Java Development Kit (JDK) 21, due in September as the next long-term support release of Oracle’s standard Java implementation, is beginning to take form, with sequenced collections, string templates, and virtual threads slated for the release so far.
Virtual threads is a significant improvement to Java concurrency that was added to the JDK 21 page in openjdk.org late last week. Although the JDK 21 release page still lists only two official features, sequenced collections and virtual threads, string templates also is slotted for JDK 21, according to its Java Enhancement Proposal at openjdk.org.
The specific proposals include:
- Virtual threads are lightweight threads that promise to “dramatically” reduce the effort of writing, maintaining, and observing high-throughput concurrent applications. Goals of the plan include enabling server applications written in the simple thread-per-request style to scale with near-optimal hardware utilization, enabling existing code that uses the
lang.ThreadAPI to adopt virtual threads with minimal change, and enabling easy debugging and profiling of virtual threads with current JDK tools. Previously previewed in both JDK 20 and JDK 19, virtual threads will be finalized in JDK 21. With JDK 21, virtual threads now support thread-local variables all of the time, and make it impossible to create virtual threads that do not have these variables. Guaranteed support for thread-local variables ensures that more existing libraries can be used unchanged with virtual threads and assists with migrating task-oriented code to use virtual threads.
- Sequenced collections introduces interfaces to represent collections with a defined encounter order. Each collection has well-defined first and second elements and so forth, to the last element. Uniform APIs are provided for accepting first and last elements and processing elements in reverse order. Motivating the proposal is a situation in which Java’s collections framework lacks a collection type to represent a sequence of elements with a defined encounter order. It also lacks a uniform set of operations that apply across these collections. These gaps have been a problem and a source of complaints. The proposal calls for defining interfaces for sequencing for collections, sets, and maps, and retrofitting this into the existing collections type hierarchy. All of these new methods have default implementations.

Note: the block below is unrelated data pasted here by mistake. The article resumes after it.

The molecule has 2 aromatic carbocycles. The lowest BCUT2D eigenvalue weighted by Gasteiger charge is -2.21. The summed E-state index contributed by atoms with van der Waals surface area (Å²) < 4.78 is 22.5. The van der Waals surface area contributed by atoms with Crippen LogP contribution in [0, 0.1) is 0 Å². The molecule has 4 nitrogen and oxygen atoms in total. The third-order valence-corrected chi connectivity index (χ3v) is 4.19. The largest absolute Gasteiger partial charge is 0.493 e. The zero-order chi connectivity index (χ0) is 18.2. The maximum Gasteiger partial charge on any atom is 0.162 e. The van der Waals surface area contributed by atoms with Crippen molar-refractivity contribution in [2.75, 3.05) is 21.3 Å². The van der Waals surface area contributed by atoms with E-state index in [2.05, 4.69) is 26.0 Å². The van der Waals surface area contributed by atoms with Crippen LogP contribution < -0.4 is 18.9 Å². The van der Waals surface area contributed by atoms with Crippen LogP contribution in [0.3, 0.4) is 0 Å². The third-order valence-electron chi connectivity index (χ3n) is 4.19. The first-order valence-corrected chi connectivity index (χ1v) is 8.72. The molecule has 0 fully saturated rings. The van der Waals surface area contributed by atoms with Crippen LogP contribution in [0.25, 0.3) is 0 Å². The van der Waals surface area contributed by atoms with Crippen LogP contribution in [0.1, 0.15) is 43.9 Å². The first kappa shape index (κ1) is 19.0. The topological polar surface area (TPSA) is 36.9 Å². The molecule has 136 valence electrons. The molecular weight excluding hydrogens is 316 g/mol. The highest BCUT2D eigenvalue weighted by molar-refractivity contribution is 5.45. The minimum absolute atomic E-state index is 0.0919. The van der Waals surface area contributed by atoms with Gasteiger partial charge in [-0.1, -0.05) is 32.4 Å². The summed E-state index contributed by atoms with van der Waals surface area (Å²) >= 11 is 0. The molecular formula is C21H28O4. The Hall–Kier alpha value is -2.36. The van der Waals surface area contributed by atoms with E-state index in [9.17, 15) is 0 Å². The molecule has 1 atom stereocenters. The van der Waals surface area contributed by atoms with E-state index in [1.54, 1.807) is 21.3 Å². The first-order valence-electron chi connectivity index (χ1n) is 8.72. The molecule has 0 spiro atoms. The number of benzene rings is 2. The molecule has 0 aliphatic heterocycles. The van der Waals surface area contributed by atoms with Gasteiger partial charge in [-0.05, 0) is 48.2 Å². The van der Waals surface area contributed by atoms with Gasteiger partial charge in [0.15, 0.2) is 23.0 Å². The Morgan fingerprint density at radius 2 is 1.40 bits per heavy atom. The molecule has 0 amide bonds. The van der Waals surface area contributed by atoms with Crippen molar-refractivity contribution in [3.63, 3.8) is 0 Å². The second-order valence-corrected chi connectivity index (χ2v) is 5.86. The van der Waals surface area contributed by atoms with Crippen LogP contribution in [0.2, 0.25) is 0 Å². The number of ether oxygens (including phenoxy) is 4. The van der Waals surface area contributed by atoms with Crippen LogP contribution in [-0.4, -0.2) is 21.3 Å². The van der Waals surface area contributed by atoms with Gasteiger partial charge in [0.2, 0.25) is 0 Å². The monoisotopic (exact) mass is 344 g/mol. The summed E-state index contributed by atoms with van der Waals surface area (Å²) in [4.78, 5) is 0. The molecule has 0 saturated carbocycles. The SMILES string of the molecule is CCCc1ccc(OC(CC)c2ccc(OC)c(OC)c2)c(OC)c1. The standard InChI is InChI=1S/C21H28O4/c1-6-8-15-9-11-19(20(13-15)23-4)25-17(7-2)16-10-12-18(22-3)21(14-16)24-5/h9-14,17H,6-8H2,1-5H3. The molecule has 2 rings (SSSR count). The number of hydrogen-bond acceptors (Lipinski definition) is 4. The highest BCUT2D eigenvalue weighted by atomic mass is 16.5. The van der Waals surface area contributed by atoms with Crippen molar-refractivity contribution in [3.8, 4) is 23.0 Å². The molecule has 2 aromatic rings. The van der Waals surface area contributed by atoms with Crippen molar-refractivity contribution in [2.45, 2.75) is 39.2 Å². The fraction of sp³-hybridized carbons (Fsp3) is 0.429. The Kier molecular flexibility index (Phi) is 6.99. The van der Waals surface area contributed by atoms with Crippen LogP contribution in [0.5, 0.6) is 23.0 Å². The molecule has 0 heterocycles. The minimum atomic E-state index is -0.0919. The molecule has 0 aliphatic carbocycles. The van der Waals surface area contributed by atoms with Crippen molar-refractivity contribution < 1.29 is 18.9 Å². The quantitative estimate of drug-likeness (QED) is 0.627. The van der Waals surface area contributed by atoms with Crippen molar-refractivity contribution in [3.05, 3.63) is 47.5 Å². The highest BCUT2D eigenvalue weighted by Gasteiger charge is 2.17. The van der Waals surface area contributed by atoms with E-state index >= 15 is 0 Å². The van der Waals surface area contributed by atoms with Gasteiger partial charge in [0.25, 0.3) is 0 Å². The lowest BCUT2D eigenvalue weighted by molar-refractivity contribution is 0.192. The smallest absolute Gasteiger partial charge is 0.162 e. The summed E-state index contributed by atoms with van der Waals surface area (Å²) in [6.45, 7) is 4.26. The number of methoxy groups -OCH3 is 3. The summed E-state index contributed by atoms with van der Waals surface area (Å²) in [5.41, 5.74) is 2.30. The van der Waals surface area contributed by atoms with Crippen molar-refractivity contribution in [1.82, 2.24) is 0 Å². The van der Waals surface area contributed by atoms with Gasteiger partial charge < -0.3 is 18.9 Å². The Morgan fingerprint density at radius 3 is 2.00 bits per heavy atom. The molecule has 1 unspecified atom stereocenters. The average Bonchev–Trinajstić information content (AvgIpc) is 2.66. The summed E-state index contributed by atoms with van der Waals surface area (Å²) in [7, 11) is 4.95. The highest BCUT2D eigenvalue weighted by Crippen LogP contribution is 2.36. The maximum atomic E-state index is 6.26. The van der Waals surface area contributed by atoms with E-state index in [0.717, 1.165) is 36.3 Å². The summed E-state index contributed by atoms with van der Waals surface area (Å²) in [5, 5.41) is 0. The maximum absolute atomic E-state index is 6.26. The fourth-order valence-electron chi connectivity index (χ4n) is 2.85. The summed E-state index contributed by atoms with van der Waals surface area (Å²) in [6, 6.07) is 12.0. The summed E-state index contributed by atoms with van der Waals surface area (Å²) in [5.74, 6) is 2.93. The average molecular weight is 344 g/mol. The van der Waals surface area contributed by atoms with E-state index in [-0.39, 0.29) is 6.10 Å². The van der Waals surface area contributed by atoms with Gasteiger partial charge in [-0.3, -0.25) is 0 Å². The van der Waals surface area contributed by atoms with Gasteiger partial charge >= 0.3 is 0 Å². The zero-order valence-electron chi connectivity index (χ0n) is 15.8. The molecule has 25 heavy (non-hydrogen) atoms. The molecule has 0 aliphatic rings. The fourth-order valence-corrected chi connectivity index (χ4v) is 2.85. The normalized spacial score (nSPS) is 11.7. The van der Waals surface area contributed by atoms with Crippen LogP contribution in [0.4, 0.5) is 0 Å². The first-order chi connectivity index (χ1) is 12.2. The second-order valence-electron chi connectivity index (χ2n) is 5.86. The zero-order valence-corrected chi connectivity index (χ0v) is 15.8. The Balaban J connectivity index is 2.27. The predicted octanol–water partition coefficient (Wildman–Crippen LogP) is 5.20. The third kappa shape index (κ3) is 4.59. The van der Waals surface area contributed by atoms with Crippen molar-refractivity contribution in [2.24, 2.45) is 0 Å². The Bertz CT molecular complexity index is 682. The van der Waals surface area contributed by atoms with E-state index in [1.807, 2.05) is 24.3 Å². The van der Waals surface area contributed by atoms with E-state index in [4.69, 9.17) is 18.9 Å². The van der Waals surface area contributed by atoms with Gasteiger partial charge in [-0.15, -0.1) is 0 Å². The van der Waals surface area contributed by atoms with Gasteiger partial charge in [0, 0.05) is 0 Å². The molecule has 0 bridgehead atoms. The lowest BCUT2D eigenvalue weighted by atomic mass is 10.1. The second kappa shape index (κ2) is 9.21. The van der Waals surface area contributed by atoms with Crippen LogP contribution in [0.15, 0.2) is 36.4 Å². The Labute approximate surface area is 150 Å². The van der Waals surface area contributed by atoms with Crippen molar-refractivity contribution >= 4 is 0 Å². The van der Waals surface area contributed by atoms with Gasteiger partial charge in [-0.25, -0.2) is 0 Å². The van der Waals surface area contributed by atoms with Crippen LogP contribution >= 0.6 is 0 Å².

- String templates, to appear as a preview feature, complement Java’s existing string literals and text blocks by coupling literal text with embedded expressions and processors to produce specialized results. This language feature and API is intended to simplify writing of Java programs by making it easy to express strings that include values computed at runtime. It promises to enhance readability of expressions, improve program security, retain flexibility, and simplify the use of APIs that accept strings written in non-Java languages. Enabling development of non-string expressions derived from combining literal text and embedded expressions also is a goal.
As a long-term support (LTS) release, JDK 21 would get five years of Premier support and extended support until September 2031. The current LTS release is JDK 17, published in September 2021. Non-LTS releases, such as the JDK 20 release that arrived March 21, and the previous JDK 19 release, receive only six months of Premier support and no extended support.
New versions of Oracle’s standard Java implementation arrive every six months. Other possible features for JDK 21 include all the incubating and preview features in JDK 20, such as scoped values, record patterns, and pattern matching for switch statements. Universal generics, the generational Z garbage collector, and the asynchronous stack trace VM API could also be included.
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